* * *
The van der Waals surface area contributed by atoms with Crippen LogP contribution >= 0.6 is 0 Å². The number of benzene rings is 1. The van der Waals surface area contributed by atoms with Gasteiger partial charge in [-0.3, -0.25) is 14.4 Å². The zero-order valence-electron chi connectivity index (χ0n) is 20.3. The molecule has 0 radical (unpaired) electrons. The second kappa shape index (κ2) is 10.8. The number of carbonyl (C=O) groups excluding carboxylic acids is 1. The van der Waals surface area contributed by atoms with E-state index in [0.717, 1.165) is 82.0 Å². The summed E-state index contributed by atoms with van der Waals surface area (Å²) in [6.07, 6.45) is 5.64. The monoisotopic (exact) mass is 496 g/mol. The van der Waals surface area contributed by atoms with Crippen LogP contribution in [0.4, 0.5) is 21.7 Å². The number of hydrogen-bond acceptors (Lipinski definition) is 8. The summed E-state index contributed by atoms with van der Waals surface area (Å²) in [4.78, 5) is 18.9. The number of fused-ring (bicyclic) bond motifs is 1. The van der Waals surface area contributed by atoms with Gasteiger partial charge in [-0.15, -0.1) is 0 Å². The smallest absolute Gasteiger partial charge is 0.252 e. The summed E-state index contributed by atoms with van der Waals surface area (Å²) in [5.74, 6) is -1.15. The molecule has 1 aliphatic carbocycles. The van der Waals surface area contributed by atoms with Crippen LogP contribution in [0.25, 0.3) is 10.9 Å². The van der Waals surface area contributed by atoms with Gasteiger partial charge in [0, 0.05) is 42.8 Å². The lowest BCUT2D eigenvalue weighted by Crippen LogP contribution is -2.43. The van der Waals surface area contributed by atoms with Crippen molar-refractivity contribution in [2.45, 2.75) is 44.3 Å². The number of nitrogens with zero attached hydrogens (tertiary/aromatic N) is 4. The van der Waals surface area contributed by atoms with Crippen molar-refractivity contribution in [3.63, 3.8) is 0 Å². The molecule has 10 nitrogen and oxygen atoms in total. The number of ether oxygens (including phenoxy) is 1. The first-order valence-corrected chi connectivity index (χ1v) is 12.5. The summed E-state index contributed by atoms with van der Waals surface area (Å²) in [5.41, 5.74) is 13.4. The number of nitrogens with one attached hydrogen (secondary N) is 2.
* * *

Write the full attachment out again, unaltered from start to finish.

The van der Waals surface area contributed by atoms with Crippen LogP contribution >= 0.6 is 0 Å². The number of benzene rings is 1. The van der Waals surface area contributed by atoms with Gasteiger partial charge in [-0.3, -0.25) is 14.4 Å². The zero-order valence-electron chi connectivity index (χ0n) is 20.3. The molecule has 0 radical (unpaired) electrons. The second kappa shape index (κ2) is 10.8. The number of carbonyl (C=O) groups excluding carboxylic acids is 1. The van der Waals surface area contributed by atoms with E-state index in [0.717, 1.165) is 82.0 Å². The summed E-state index contributed by atoms with van der Waals surface area (Å²) in [6.07, 6.45) is 5.64. The monoisotopic (exact) mass is 496 g/mol. The van der Waals surface area contributed by atoms with Crippen LogP contribution in [0.4, 0.5) is 21.7 Å². The number of hydrogen-bond acceptors (Lipinski definition) is 8. The summed E-state index contributed by atoms with van der Waals surface area (Å²) in [4.78, 5) is 18.9. The number of fused-ring (bicyclic) bond motifs is 1. The van der Waals surface area contributed by atoms with Gasteiger partial charge in [-0.15, -0.1) is 0 Å². The smallest absolute Gasteiger partial charge is 0.252 e. The summed E-state index contributed by atoms with van der Waals surface area (Å²) in [5.74, 6) is -1.15. The molecule has 1 aliphatic carbocycles. The van der Waals surface area contributed by atoms with Crippen LogP contribution in [0.25, 0.3) is 10.9 Å². The van der Waals surface area contributed by atoms with Gasteiger partial charge in [0, 0.05) is 42.8 Å². The lowest BCUT2D eigenvalue weighted by Crippen LogP contribution is -2.43. The van der Waals surface area contributed by atoms with Crippen molar-refractivity contribution in [2.45, 2.75) is 44.3 Å². The number of nitrogens with zero attached hydrogens (tertiary/aromatic N) is 4. The van der Waals surface area contributed by atoms with Crippen molar-refractivity contribution in [3.63, 3.8) is 0 Å². The molecule has 10 nitrogen and oxygen atoms in total. The number of ether oxygens (including phenoxy) is 1. The first-order valence-corrected chi connectivity index (χ1v) is 12.5. The summed E-state index contributed by atoms with van der Waals surface area (Å²) in [5.41, 5.74) is 13.4. The number of nitrogens with one attached hydrogen (secondary N) is 2.